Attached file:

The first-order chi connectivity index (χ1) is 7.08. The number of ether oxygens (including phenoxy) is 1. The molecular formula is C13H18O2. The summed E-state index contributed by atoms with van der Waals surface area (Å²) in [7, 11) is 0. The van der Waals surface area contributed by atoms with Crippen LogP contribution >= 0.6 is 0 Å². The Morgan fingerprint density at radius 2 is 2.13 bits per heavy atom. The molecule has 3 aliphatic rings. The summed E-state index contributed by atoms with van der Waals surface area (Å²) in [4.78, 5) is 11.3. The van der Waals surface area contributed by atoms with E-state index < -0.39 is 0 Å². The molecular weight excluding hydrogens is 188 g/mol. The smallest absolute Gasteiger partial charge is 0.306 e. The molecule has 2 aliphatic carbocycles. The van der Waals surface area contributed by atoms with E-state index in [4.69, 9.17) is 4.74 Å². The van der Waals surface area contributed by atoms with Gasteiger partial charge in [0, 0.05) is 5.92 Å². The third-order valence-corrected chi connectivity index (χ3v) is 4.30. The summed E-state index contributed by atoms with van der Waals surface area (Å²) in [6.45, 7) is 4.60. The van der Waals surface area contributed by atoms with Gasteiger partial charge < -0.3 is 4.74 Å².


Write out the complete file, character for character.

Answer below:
The first-order chi connectivity index (χ1) is 7.08. The number of ether oxygens (including phenoxy) is 1. The molecular formula is C13H18O2. The summed E-state index contributed by atoms with van der Waals surface area (Å²) in [7, 11) is 0. The van der Waals surface area contributed by atoms with Crippen LogP contribution >= 0.6 is 0 Å². The Morgan fingerprint density at radius 2 is 2.13 bits per heavy atom. The molecule has 3 aliphatic rings. The summed E-state index contributed by atoms with van der Waals surface area (Å²) in [4.78, 5) is 11.3. The van der Waals surface area contributed by atoms with E-state index < -0.39 is 0 Å². The molecular weight excluding hydrogens is 188 g/mol. The smallest absolute Gasteiger partial charge is 0.306 e. The molecule has 2 aliphatic carbocycles. The van der Waals surface area contributed by atoms with E-state index in [4.69, 9.17) is 4.74 Å². The van der Waals surface area contributed by atoms with Gasteiger partial charge in [0, 0.05) is 5.92 Å². The third-order valence-corrected chi connectivity index (χ3v) is 4.30. The summed E-state index contributed by atoms with van der Waals surface area (Å²) in [6.45, 7) is 4.60. The van der Waals surface area contributed by atoms with Gasteiger partial charge < -0.3 is 4.74 Å².